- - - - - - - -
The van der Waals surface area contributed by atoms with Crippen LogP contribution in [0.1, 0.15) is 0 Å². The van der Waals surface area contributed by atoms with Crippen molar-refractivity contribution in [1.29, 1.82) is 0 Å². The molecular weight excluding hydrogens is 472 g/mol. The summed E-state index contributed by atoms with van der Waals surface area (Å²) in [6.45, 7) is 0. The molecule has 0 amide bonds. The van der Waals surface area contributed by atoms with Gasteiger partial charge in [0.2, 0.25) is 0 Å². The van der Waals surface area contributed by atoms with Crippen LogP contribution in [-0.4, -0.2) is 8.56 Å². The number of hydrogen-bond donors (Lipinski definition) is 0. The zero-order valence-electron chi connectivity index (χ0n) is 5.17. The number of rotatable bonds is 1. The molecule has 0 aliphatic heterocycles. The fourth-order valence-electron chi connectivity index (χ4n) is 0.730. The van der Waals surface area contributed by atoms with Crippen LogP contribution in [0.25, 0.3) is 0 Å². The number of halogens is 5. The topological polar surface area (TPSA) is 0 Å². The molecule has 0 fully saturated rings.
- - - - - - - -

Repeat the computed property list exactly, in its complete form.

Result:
The van der Waals surface area contributed by atoms with Crippen LogP contribution in [0.1, 0.15) is 0 Å². The van der Waals surface area contributed by atoms with Crippen molar-refractivity contribution in [1.29, 1.82) is 0 Å². The molecular weight excluding hydrogens is 472 g/mol. The summed E-state index contributed by atoms with van der Waals surface area (Å²) in [6.45, 7) is 0. The molecule has 0 amide bonds. The van der Waals surface area contributed by atoms with Gasteiger partial charge in [0.2, 0.25) is 0 Å². The van der Waals surface area contributed by atoms with Crippen LogP contribution in [-0.4, -0.2) is 8.56 Å². The number of hydrogen-bond donors (Lipinski definition) is 0. The zero-order valence-electron chi connectivity index (χ0n) is 5.17. The number of rotatable bonds is 1. The molecule has 0 aliphatic heterocycles. The fourth-order valence-electron chi connectivity index (χ4n) is 0.730. The van der Waals surface area contributed by atoms with Crippen LogP contribution in [0.25, 0.3) is 0 Å². The number of halogens is 5. The topological polar surface area (TPSA) is 0 Å². The molecule has 0 fully saturated rings.